The camera was set to electronic shutter so there’d be no camera movement from the shutter, and set to ISO 200, auto shutter speed, and with a 2-second self-timer to eliminate camera shake from pressing the shutter button.  Next time I’ll set the shutter speed manually so that all of the exposures on a roll are consistent, as that will make later Lightroom adjustments easier to apply through the whole roll.

The negs had just been dried after developing, so they were still very clean, so I didn’t even bother blowing dust off of them.  The scans picked up a few dust spots, but not bad at all.  I slid the negs through by hand, and had to spend a few second on each one making sure it was aligned straight in the viewfinder, and that I wasn’t cutting off any of the image.  That’s where this process could really be improved — by building some kind of neg carrier that the negs could slide through and stay aligned in the viewfinder.  Even so, it probably only took about 15 minutes to shoot the roll, from setting the camera height and focusing the first neg to shooting all twelve images. (EDIT:  Now that I’ve done a few rolls this way, it’s even faster — I have the enlarger marked at the proper height, so setup is faster, and I can get through a roll in a few minutes)

Process updated: See NOTE at end of this post.
Then the negs were brought into Lightroom and adjusted.  Here’s what they looked like when first imported to Lightroom:

Screen Shot 2015-08-27 at 2.57.06 PM

In Lightroom there’s no easy way to invert the negs into positives (they should really add a simple checkbox in the tone curve panel to invert the image).  You have to grab each end of the tone curve and pull the bottom end up to the top, and the top end down to the bottom to invert the image (if you can’t get this to work, click the button in the bottom-right of the Tone Curve box — this change it to a ‘point curve’ and you can move the very ends of the line).

So you change this:

Screen Shot 2015-08-27 at 2.59.59 PM    to this:  Screen Shot 2015-08-27 at 3.00.47 PM

Simple enough, but now all of your exposure sliders in Lightroom are reversed.  Increasing the Exposure slider darkens the image; decreasing the Blacks slider actually increases the Whites.  It’s a bit confusing.  I did this in Lightroom because I wanted to work with the camera RAW image, thinking that would give me the best quality.  But after some experimenting I’ve decided that the JPG images are just as good, so it’s easy to simply invert the images in Photoshop, then make all the normal adjustments in Lightroom.  Next time I do this, I’ll quickly invert all the images in Photoshop before importing them into Lightroom.   Process updated: See NOTE at end of post.

Another advantage that I discovered in shooting my own scans is that I can get the full frame with no cropping of the image. Here’s the first test image I shot, from an older roll of film.  You can see the actual edges of the frame of the film:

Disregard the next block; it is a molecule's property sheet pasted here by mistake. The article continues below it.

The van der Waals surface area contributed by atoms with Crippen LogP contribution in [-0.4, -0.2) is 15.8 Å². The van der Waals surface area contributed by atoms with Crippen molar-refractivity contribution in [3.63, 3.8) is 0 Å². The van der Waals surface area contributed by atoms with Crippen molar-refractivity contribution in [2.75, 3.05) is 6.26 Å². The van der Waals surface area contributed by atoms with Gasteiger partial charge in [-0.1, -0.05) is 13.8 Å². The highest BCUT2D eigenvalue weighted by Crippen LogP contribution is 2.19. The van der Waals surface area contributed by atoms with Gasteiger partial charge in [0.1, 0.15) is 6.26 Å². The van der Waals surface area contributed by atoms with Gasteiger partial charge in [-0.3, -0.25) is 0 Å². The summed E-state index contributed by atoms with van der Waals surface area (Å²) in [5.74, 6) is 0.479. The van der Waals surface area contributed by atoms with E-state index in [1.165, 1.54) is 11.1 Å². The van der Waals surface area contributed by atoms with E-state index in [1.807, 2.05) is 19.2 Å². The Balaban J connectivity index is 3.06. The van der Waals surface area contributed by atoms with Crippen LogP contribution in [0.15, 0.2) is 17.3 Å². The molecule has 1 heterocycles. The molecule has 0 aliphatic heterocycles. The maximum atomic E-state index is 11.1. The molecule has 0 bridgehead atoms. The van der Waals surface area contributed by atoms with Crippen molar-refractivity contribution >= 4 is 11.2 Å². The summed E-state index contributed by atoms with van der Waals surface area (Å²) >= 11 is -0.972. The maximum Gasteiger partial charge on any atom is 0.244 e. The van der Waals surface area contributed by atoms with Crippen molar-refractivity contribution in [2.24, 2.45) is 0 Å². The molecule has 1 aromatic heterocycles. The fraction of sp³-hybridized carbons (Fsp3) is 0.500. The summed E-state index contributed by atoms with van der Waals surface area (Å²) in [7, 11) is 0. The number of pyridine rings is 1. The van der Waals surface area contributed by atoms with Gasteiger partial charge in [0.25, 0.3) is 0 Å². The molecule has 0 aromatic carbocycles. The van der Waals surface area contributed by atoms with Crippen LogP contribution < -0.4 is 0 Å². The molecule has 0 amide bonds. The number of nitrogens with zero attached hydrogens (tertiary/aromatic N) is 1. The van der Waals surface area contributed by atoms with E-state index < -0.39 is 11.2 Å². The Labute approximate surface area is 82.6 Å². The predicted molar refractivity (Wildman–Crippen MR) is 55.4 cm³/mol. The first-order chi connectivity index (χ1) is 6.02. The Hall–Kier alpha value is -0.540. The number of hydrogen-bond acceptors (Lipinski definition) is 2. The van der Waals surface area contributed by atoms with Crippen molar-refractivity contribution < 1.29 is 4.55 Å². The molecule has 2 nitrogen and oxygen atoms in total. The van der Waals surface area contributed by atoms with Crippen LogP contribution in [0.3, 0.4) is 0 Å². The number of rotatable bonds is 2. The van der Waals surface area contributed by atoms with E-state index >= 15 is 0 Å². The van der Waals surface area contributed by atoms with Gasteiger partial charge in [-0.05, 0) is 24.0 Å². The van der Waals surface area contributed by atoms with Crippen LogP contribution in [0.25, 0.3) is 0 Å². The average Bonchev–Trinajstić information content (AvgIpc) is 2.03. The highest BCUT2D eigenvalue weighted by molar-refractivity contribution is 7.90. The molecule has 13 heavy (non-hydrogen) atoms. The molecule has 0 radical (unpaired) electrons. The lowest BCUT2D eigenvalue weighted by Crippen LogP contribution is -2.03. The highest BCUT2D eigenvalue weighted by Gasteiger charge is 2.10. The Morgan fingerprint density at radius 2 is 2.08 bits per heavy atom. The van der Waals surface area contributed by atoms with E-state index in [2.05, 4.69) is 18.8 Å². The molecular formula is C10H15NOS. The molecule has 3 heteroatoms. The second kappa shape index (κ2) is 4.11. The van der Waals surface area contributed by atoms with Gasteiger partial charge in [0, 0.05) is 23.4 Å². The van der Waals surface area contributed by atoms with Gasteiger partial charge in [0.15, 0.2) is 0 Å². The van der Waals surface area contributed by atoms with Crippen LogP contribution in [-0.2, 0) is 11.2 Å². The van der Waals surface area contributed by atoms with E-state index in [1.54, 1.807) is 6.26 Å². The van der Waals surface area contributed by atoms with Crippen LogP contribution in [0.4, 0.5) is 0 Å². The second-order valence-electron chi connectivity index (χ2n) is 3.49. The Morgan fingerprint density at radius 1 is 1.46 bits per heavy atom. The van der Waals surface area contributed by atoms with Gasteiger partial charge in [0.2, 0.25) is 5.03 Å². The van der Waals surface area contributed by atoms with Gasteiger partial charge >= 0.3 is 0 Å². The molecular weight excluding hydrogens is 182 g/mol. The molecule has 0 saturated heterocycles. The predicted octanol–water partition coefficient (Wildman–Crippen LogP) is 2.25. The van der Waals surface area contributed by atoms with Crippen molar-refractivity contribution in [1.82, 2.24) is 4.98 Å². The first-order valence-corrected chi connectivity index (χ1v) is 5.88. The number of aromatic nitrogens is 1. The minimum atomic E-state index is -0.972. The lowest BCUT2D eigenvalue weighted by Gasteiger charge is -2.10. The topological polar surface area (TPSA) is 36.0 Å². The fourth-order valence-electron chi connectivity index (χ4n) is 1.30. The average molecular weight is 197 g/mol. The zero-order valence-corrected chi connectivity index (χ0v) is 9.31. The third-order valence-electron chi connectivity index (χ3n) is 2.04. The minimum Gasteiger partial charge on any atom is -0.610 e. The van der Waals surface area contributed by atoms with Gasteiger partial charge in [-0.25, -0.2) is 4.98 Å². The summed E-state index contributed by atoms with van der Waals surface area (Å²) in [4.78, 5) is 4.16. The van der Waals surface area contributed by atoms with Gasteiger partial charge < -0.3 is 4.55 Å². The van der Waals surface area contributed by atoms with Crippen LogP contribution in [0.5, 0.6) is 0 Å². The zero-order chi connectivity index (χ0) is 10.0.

And here is an overlay showing the scan that the lab did on top of my scan (tinted red). The red edges are the parts of the image that were cropped out of the lab scan.  That’s a pretty big difference.


I’m looking forward to developing more film and experimenting more with this.  Next step: build a neg carrier to slide the 120 film through.  After that: Build a rig to slide 35mm negs through for the same kind of setup.

I’ve scanned more film using this setup and have changed just a couple things:

1) I’m setting my camera to record a B&W JPG instead of color to simplify it a little. I did some testing of B&W vs Color and JPG vs RAW, and found virtually no difference.  The dynamic range is very low, so there’s no need to shoot raw.

Note on dynamic range:  I’ve seen some online posts about camera-scanning, and people are concerned about the digital camera’s ability to capture the full dynamic range of the film.  Here’s my take: Relax, it’s not an issue at all.  The dynamic range of the scene was already captured and compressed in the film.  When “scanning” the neg, the dynamic range you’re capturing is only the difference between the blackest part of the film and the brightness of your light pad.  Unless your light pad is as bright as the sun, you’re not talking about much dynamic range here.  I don’t get any clipping of highlights or shadows.

2) Before importing into Lightroom I do a quick inversion in Photoshop to turn the negs into positives.  I created a Photoshop action ‘droplet’, so all I have to do is drag a folder full of images onto the ‘droplet’ on my Mac, and they will all be opened in Photoshop, inverted and re-saved.  It all works automatically and just takes a few seconds.  Then when they’re imported into Lightroom I don’t have to mess with inverting the tone curve.